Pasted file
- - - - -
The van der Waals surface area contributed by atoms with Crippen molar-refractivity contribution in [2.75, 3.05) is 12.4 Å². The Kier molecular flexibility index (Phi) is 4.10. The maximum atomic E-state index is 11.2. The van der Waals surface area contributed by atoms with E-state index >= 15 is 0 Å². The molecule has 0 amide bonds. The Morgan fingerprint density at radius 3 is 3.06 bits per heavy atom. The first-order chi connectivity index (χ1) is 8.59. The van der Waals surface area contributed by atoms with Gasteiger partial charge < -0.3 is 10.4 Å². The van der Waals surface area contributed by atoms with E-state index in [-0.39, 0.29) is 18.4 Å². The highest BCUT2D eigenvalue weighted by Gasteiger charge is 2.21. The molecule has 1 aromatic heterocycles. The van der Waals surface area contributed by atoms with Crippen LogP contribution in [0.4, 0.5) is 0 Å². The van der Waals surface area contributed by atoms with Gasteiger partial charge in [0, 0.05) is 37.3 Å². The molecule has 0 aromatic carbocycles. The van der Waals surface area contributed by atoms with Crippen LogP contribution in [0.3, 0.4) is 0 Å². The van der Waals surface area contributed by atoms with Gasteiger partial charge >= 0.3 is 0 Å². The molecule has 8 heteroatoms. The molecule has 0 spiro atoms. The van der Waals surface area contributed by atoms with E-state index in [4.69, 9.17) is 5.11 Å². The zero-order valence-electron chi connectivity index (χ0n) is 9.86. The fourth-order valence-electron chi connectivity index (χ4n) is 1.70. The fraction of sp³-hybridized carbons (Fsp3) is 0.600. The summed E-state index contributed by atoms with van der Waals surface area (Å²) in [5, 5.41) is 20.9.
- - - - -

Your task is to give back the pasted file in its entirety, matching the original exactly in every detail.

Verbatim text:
The van der Waals surface area contributed by atoms with Crippen molar-refractivity contribution in [2.75, 3.05) is 12.4 Å². The Kier molecular flexibility index (Phi) is 4.10. The maximum atomic E-state index is 11.2. The van der Waals surface area contributed by atoms with E-state index >= 15 is 0 Å². The molecule has 0 amide bonds. The Morgan fingerprint density at radius 3 is 3.06 bits per heavy atom. The first-order chi connectivity index (χ1) is 8.59. The van der Waals surface area contributed by atoms with Gasteiger partial charge < -0.3 is 10.4 Å². The van der Waals surface area contributed by atoms with E-state index in [-0.39, 0.29) is 18.4 Å². The highest BCUT2D eigenvalue weighted by Gasteiger charge is 2.21. The molecule has 1 aromatic heterocycles. The van der Waals surface area contributed by atoms with Crippen LogP contribution in [0.4, 0.5) is 0 Å². The van der Waals surface area contributed by atoms with Gasteiger partial charge in [0, 0.05) is 37.3 Å². The molecule has 0 aromatic carbocycles. The van der Waals surface area contributed by atoms with Crippen LogP contribution in [0.3, 0.4) is 0 Å². The van der Waals surface area contributed by atoms with Gasteiger partial charge >= 0.3 is 0 Å². The molecule has 8 heteroatoms. The molecule has 0 spiro atoms. The van der Waals surface area contributed by atoms with E-state index in [4.69, 9.17) is 5.11 Å². The zero-order valence-electron chi connectivity index (χ0n) is 9.86. The fourth-order valence-electron chi connectivity index (χ4n) is 1.70. The fraction of sp³-hybridized carbons (Fsp3) is 0.600. The summed E-state index contributed by atoms with van der Waals surface area (Å²) in [5, 5.41) is 20.9.